How many times have I heard this? Too many! It is the language of addiction. This is really what got me thinking about dairy. Why do people talk about it in these terms? Is it REALLY addictive & could there be something in Dairy, a known substance, that we can directly attribute to addiction?
No one needs to convince me or my family about the potent inflammatory effects of dairy. In particular, for both myself and my daughter the symptoms are all too clear; a total block on ketosis for me & severe skin reactions for her! Although my wife did not experience anywhere near the same symptoms as the 2 of us, when she also dropped dairy she noticed a distinct reduction in inflammation in the form of less puffiness and an overall better sense of well-being, not to mention looking way younger. When I ask her if she would ever consider going back to dairy, the answer is a resounding, “Never!”
When I started LCHF nearly 5 years ago, I actually increased my dairy consumption on the advice of the so-called “experts”. I like them thought there was nothing wrong with this since dairy is full of “good fats”, right? How wrong I was! It wasn’t until I dropped ALL dairy, and I mean ALL (not even milk in tea!), that my weight finally started to fall, peaking at an amazing 2kg/ week on ZERO exercise! This was when the penny finally dropped; this wasn’t really about carbs at all for me but actually Dairy, in particular the inflammation caused by dairy which was blocking ketosis. That was when LIHF Living was born and the rest, as they say, is history..
Drilling into the Detail..
So what exactly is going on here?
Why is Dairy so addictive & why does it affect weight loss?
You have to look hard to find the answers. Research on Dairy and its effects on human health are difficult to come by, and most of it is largely inconclusive, but there is some out there if you are prepared to dig, even if some of that information is to be found in “unusual places”..
Casein – The “Smoking Gun”
The 2 principal proteins in Dairy are Casein & Whey. I actually experimented with drinking neat whey in order to find out if this was the problem. For me there were no issues here which left casein as potentially the only problem. Note that I consider lactose to be a sugar, just like any other and that when consumed in large quantities, this can indeed be glucogenic. However, the lactose content of milk is only 2-8% by weight, well within the limits of what is considered to be a “low-carb” food item and remember, I was still having problems with just a few teaspoons in my tea. Hence, I immediately ruled out lactose as the problem.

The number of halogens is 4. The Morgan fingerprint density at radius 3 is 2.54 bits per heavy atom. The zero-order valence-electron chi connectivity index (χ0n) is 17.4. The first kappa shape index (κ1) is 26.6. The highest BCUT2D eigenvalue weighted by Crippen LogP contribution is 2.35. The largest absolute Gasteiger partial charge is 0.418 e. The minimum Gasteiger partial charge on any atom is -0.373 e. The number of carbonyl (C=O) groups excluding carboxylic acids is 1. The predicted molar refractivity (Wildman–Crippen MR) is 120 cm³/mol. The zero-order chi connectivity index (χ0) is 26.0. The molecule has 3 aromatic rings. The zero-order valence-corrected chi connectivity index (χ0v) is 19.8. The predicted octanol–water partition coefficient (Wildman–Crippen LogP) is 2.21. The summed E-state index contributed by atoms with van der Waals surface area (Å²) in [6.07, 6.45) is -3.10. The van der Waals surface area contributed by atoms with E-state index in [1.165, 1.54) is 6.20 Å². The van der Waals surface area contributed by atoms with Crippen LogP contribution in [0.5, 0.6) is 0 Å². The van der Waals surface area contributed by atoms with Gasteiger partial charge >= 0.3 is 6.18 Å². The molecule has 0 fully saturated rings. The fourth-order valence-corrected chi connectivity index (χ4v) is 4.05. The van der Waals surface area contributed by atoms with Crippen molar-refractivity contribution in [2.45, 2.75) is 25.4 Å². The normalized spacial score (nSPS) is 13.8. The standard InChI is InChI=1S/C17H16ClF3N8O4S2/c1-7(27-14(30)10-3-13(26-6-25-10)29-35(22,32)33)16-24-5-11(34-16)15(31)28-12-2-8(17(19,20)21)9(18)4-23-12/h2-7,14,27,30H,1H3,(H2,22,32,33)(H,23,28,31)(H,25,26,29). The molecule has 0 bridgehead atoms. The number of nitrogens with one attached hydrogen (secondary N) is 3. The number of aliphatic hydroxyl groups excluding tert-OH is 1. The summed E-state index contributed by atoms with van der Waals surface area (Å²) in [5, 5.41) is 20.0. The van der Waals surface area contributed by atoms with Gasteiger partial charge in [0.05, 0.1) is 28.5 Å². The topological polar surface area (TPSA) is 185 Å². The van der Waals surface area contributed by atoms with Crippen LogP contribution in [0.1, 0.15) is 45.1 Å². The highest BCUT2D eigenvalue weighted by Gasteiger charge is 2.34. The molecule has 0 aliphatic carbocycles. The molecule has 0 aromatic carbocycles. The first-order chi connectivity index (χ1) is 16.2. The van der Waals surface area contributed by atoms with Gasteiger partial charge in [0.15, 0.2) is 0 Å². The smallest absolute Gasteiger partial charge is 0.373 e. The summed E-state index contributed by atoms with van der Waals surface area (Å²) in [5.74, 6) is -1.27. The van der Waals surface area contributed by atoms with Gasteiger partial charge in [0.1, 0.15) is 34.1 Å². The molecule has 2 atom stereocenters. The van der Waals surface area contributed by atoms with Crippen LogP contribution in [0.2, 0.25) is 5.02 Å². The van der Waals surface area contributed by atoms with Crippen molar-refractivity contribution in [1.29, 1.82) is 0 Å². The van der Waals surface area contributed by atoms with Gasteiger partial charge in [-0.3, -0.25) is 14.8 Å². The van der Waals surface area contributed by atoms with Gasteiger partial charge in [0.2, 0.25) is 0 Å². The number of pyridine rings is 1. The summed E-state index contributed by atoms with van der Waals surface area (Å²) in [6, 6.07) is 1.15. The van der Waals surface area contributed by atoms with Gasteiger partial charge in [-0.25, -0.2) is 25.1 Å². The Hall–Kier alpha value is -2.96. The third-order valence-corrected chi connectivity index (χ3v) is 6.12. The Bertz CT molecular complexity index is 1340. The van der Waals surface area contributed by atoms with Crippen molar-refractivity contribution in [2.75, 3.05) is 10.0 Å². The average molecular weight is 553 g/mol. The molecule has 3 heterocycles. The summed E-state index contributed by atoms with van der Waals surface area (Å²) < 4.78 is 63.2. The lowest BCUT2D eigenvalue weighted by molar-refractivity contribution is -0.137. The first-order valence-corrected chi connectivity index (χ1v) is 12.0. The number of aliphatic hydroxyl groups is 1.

It was then that my research led me to a website called NutritionFacts.org, a “no-go” site for the die-hard LCHF community, mainly because of its vegetarian/ vegan agenda promoted by its founder Dr. Greger. I’m sure some people will be tuning out right now but please hear me out! If there’s one page on that website worth looking at it’s this one. There’s a veritable wealth of information on this page, including some great videos about dairy & casein that are well worth watching. It also includes a comprehensive list of referenced research papers. Now I could have claimed that I found these papers myself and cited them all here as my own findings, but I’m not going to. I’m more than happy to give credit where credit is due, even if on the whole I don’t agree with most of the other stuff on the NF website, but in this case they’ve done an excellent job in my view.
The main points of note are as follows:-
- Certain casein proteins break down into casomorphin. The opiate-like casomorphin from the more concentrated casein in cow’s milk may contribute to health conditions, including altering immune function and perhaps increasing susceptibility to infections that may trigger type 1 diabetes.
- There is a higher prevalence of infant T1D in countries with high dairy consumption (Finland) compared to those with low (Japan). Further, infants that move from Japan to countries like Finland experience the same T1D rates as the indigenous population.
- Casein’s opiate-like peptide casomorphin may play a role in attacks of infant apnea (when babies stop breathing) and may trigger pseudo-allergic reactions and other abnormalities seen in crib death (sudden infant death syndrome). Casomorphin in cow’s milk may have effects similar to morphine and may inhibit the respiratory center in babies’ brain stems, which could lead to abnormal breathing, apnea, and death.
- Bovine Insulin (not removed during pasteurization) may also be a factor in infant T1D.
As usual, it’s difficult to draw any firm conclusions from the above. When it comes to dairy, much more research is required. The Vegans will use the above to further their agenda & the LCHF Brigade will keep quiet about it to suit theirs. Somewhere in between probably lies the truth, but for me the facts are these: I know I have a BIG issue with dairy and I’m sure I’m not the only one. Casein comes in 2 types: A1 & A2. It is possible to be tolerant to one and not the other, something I’ve discussed in a previous post here. All the people I know who have dropped dairy have a) only seen benefits and b) never gone back! I also know that more & more people are contacting me via both SoMe and on this website to say that they know they have issues with dairy but that they “can’t give it up!” Could it be that they are simply casomorphin addicts?